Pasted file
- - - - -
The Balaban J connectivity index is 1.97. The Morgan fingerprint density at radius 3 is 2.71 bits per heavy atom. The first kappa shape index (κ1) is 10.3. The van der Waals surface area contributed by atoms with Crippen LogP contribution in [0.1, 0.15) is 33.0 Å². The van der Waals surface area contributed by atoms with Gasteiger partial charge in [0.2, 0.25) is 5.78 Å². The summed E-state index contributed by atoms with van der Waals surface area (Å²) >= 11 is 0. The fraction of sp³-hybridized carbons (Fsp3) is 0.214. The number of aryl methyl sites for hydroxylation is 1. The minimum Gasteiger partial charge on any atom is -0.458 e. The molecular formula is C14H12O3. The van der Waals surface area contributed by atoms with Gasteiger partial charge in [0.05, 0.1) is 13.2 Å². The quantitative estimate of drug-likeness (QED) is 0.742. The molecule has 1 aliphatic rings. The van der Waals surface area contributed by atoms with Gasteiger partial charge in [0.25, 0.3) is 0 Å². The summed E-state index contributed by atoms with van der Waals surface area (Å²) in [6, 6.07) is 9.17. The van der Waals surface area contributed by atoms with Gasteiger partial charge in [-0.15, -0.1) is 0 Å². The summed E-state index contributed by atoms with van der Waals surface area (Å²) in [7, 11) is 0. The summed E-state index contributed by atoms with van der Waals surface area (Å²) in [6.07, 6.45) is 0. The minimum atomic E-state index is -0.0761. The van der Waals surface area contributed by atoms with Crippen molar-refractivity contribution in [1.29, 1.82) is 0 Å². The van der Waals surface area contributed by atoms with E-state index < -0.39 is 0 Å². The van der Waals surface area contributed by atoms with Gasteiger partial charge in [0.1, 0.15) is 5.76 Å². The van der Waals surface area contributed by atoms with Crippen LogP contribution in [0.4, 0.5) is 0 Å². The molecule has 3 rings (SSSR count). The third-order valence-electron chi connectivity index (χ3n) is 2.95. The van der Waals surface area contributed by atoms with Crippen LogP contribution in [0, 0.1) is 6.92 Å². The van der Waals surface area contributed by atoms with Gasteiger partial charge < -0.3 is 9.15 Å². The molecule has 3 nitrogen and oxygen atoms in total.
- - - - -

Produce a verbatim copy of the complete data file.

The Balaban J connectivity index is 1.97. The Morgan fingerprint density at radius 3 is 2.71 bits per heavy atom. The first kappa shape index (κ1) is 10.3. The van der Waals surface area contributed by atoms with Crippen LogP contribution in [0.1, 0.15) is 33.0 Å². The van der Waals surface area contributed by atoms with Gasteiger partial charge in [0.2, 0.25) is 5.78 Å². The summed E-state index contributed by atoms with van der Waals surface area (Å²) >= 11 is 0. The fraction of sp³-hybridized carbons (Fsp3) is 0.214. The number of aryl methyl sites for hydroxylation is 1. The minimum Gasteiger partial charge on any atom is -0.458 e. The molecular formula is C14H12O3. The van der Waals surface area contributed by atoms with Gasteiger partial charge in [0.05, 0.1) is 13.2 Å². The quantitative estimate of drug-likeness (QED) is 0.742. The molecule has 1 aliphatic rings. The van der Waals surface area contributed by atoms with Gasteiger partial charge in [0.25, 0.3) is 0 Å². The summed E-state index contributed by atoms with van der Waals surface area (Å²) in [6, 6.07) is 9.17. The van der Waals surface area contributed by atoms with Gasteiger partial charge in [-0.15, -0.1) is 0 Å². The summed E-state index contributed by atoms with van der Waals surface area (Å²) in [7, 11) is 0. The summed E-state index contributed by atoms with van der Waals surface area (Å²) in [6.07, 6.45) is 0. The minimum atomic E-state index is -0.0761. The van der Waals surface area contributed by atoms with Crippen molar-refractivity contribution in [1.29, 1.82) is 0 Å². The van der Waals surface area contributed by atoms with E-state index < -0.39 is 0 Å². The van der Waals surface area contributed by atoms with Gasteiger partial charge in [0.1, 0.15) is 5.76 Å². The van der Waals surface area contributed by atoms with Crippen LogP contribution in [0.4, 0.5) is 0 Å². The molecule has 3 rings (SSSR count). The third-order valence-electron chi connectivity index (χ3n) is 2.95. The van der Waals surface area contributed by atoms with Crippen LogP contribution in [0, 0.1) is 6.92 Å². The van der Waals surface area contributed by atoms with Gasteiger partial charge < -0.3 is 9.15 Å². The molecule has 3 nitrogen and oxygen atoms in total.